As a client, you have certain rights. They include the following:
- Confidentiality. Your conversations with your lawyer and any documents or information you give your lawyer are required to be kept private. Your lawyer should not discuss your private business with anyone outside of the lawyer's firm.
- Competence. You have a right to expect your lawyer to handle your matter competently. This does not mean he or she will know all the answers. It means your lawyer should know where to find the answer and should devote the attention to your matter that it deserves.
- Honesty. You should expect your lawyer to tell you the truth and to handle any funds of yours in a completely trustworthy manner.
- Loyalty. Your lawyer should not have any conflicts of interest that would cause his or her loyalty to be divided between you and another person with an interest in the outcome of your matter.
- Information. You have a right to be kept informed of the progress of your matter and to have your questions answered.
- Responsiveness. Your phone calls should be answered in a timely fashion.
Your lawyer also expects certain things from you in order to handle your case most effectively. They include:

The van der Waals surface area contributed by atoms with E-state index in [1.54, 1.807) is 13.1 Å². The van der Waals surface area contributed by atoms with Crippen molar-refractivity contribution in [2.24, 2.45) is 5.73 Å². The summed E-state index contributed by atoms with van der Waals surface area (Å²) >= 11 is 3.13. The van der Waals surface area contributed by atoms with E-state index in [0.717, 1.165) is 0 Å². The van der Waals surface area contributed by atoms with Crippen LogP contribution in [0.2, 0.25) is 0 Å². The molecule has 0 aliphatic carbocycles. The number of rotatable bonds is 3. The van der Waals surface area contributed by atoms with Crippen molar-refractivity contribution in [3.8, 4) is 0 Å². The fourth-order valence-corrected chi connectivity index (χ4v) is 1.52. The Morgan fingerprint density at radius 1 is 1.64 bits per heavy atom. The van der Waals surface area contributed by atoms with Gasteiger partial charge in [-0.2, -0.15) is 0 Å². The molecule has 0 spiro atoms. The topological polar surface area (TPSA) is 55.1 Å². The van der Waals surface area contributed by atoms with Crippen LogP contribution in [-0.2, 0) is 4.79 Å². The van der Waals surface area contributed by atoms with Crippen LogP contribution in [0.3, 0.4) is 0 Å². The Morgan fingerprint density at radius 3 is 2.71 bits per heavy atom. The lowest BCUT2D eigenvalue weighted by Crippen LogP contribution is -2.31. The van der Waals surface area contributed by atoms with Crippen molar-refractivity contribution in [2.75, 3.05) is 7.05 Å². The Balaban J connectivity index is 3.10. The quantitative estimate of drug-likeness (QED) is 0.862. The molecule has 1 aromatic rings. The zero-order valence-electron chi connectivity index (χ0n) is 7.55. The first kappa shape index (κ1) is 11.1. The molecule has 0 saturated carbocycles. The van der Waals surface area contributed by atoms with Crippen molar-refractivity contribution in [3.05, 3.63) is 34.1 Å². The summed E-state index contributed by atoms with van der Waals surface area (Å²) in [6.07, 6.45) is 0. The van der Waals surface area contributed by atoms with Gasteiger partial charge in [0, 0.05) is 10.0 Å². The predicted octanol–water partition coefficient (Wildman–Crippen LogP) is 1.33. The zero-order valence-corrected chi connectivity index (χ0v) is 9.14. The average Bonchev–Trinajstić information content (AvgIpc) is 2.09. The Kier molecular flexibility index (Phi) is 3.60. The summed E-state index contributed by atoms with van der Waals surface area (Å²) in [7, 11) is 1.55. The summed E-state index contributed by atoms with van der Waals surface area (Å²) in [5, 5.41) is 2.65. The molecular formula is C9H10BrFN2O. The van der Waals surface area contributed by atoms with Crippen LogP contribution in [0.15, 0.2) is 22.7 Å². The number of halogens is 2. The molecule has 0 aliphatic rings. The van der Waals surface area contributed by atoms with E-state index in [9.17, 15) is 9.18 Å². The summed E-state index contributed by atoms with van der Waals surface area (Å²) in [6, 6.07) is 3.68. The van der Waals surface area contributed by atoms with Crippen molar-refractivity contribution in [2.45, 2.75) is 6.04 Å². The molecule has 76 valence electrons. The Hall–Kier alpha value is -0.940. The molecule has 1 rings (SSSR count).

- Honesty. You should provide your lawyer with full and complete information about your matter, including, especially, information that may be bad for your case. Remember that the lawyer must keep this information confidential. Your lawyer cannot represent you well if you hold back or lie about the facts.
- Cooperation. You and your lawyer must work together as a team. You cannot simply turn your problems over and expect him or her to call you when it is resolved. Gather the documents the lawyer asks for, fill out the forms, write down what happened, gather names and addresses of witnesses, and try to follow your lawyer's instructions and advice. Clients who cooperate with their lawyers generally get better results than those who do not. If you fail to cooperate, your lawyer may withdraw from your case.